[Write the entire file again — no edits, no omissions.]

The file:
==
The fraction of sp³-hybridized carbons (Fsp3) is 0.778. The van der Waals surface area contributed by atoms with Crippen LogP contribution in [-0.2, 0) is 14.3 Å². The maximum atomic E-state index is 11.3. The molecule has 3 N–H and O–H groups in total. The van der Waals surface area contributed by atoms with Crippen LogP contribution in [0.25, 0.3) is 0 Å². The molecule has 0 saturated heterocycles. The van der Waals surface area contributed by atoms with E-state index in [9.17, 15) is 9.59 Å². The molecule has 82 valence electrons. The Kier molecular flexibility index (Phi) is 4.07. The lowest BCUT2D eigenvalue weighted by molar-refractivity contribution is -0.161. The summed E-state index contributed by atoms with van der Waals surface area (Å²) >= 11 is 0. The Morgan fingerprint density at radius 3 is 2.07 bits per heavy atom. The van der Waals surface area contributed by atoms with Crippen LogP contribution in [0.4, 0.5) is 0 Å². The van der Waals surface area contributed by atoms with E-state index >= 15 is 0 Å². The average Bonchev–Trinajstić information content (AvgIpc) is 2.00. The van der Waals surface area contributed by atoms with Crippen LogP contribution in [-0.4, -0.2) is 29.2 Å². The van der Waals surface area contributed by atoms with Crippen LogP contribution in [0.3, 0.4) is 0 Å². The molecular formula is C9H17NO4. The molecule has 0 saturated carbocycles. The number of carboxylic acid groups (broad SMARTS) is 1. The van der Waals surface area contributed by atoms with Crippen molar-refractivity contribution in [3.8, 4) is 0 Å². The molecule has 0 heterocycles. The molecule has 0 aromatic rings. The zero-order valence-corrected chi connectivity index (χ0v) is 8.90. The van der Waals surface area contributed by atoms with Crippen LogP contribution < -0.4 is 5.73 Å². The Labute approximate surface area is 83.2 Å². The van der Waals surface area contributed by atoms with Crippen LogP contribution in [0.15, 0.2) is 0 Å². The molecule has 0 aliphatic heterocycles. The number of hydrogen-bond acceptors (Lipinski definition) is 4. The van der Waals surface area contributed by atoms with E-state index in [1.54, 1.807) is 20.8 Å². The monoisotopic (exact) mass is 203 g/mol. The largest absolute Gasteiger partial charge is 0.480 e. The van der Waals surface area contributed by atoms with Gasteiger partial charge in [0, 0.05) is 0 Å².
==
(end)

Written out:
The fraction of sp³-hybridized carbons (Fsp3) is 0.778. The van der Waals surface area contributed by atoms with Crippen LogP contribution in [-0.2, 0) is 14.3 Å². The maximum atomic E-state index is 11.3. The molecule has 3 N–H and O–H groups in total. The van der Waals surface area contributed by atoms with Crippen LogP contribution in [0.25, 0.3) is 0 Å². The molecule has 0 saturated heterocycles. The van der Waals surface area contributed by atoms with E-state index in [9.17, 15) is 9.59 Å². The molecule has 82 valence electrons. The Kier molecular flexibility index (Phi) is 4.07. The lowest BCUT2D eigenvalue weighted by molar-refractivity contribution is -0.161. The summed E-state index contributed by atoms with van der Waals surface area (Å²) >= 11 is 0. The Morgan fingerprint density at radius 3 is 2.07 bits per heavy atom. The van der Waals surface area contributed by atoms with Crippen LogP contribution in [0.4, 0.5) is 0 Å². The van der Waals surface area contributed by atoms with E-state index >= 15 is 0 Å². The average Bonchev–Trinajstić information content (AvgIpc) is 2.00. The van der Waals surface area contributed by atoms with Crippen LogP contribution in [-0.4, -0.2) is 29.2 Å². The van der Waals surface area contributed by atoms with Crippen LogP contribution in [0.3, 0.4) is 0 Å². The molecular formula is C9H17NO4. The molecule has 0 saturated carbocycles. The number of carboxylic acid groups (broad SMARTS) is 1. The van der Waals surface area contributed by atoms with Crippen molar-refractivity contribution in [3.8, 4) is 0 Å². The molecule has 0 heterocycles. The molecule has 0 aromatic rings. The zero-order valence-corrected chi connectivity index (χ0v) is 8.90. The van der Waals surface area contributed by atoms with Crippen LogP contribution < -0.4 is 5.73 Å². The Labute approximate surface area is 83.2 Å². The van der Waals surface area contributed by atoms with Crippen LogP contribution in [0.15, 0.2) is 0 Å². The molecule has 0 aliphatic heterocycles. The number of hydrogen-bond acceptors (Lipinski definition) is 4. The van der Waals surface area contributed by atoms with E-state index in [1.54, 1.807) is 20.8 Å². The monoisotopic (exact) mass is 203 g/mol. The largest absolute Gasteiger partial charge is 0.480 e. The van der Waals surface area contributed by atoms with Gasteiger partial charge in [0, 0.05) is 0 Å².